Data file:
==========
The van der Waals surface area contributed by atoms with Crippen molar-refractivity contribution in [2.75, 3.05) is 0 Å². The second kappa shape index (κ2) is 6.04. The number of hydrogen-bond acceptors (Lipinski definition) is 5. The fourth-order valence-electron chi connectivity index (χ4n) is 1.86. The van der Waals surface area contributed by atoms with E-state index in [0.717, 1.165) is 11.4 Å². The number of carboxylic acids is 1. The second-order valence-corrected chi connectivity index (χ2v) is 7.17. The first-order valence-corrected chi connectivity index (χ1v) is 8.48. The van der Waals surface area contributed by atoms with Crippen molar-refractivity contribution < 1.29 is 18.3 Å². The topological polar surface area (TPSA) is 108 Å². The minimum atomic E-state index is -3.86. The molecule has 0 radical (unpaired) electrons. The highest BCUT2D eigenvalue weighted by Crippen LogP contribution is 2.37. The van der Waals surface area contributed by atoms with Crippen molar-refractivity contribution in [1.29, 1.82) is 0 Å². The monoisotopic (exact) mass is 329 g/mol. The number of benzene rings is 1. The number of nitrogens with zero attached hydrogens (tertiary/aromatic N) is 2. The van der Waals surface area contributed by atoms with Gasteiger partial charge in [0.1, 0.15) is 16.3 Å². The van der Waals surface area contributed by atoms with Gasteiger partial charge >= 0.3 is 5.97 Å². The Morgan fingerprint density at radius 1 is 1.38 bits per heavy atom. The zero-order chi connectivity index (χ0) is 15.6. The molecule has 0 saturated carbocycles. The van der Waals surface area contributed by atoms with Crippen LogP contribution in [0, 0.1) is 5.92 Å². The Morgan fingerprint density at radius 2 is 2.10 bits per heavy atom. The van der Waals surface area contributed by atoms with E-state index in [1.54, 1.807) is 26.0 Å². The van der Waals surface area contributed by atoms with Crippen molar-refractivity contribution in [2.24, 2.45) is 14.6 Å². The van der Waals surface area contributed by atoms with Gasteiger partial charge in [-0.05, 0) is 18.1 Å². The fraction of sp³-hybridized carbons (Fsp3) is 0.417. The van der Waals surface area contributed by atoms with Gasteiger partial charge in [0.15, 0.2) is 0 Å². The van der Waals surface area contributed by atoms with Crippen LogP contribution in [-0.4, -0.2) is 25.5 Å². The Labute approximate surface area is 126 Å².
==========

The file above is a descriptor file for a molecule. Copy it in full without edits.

The van der Waals surface area contributed by atoms with Crippen molar-refractivity contribution in [2.75, 3.05) is 0 Å². The second kappa shape index (κ2) is 6.04. The number of hydrogen-bond acceptors (Lipinski definition) is 5. The fourth-order valence-electron chi connectivity index (χ4n) is 1.86. The van der Waals surface area contributed by atoms with E-state index in [0.717, 1.165) is 11.4 Å². The number of carboxylic acids is 1. The second-order valence-corrected chi connectivity index (χ2v) is 7.17. The first-order valence-corrected chi connectivity index (χ1v) is 8.48. The van der Waals surface area contributed by atoms with Crippen molar-refractivity contribution < 1.29 is 18.3 Å². The topological polar surface area (TPSA) is 108 Å². The minimum atomic E-state index is -3.86. The molecule has 0 radical (unpaired) electrons. The highest BCUT2D eigenvalue weighted by Crippen LogP contribution is 2.37. The van der Waals surface area contributed by atoms with Crippen molar-refractivity contribution in [1.29, 1.82) is 0 Å². The monoisotopic (exact) mass is 329 g/mol. The number of benzene rings is 1. The number of nitrogens with zero attached hydrogens (tertiary/aromatic N) is 2. The van der Waals surface area contributed by atoms with Gasteiger partial charge in [0.1, 0.15) is 16.3 Å². The van der Waals surface area contributed by atoms with Gasteiger partial charge >= 0.3 is 5.97 Å². The Morgan fingerprint density at radius 1 is 1.38 bits per heavy atom. The zero-order chi connectivity index (χ0) is 15.6. The molecule has 0 saturated carbocycles. The van der Waals surface area contributed by atoms with Crippen LogP contribution in [0, 0.1) is 5.92 Å². The Morgan fingerprint density at radius 2 is 2.10 bits per heavy atom. The van der Waals surface area contributed by atoms with E-state index in [1.54, 1.807) is 26.0 Å². The van der Waals surface area contributed by atoms with Crippen molar-refractivity contribution in [2.24, 2.45) is 14.6 Å². The van der Waals surface area contributed by atoms with Gasteiger partial charge in [-0.05, 0) is 18.1 Å². The fraction of sp³-hybridized carbons (Fsp3) is 0.417. The van der Waals surface area contributed by atoms with Gasteiger partial charge in [0.15, 0.2) is 0 Å². The van der Waals surface area contributed by atoms with Crippen LogP contribution in [-0.4, -0.2) is 25.5 Å². The Labute approximate surface area is 126 Å².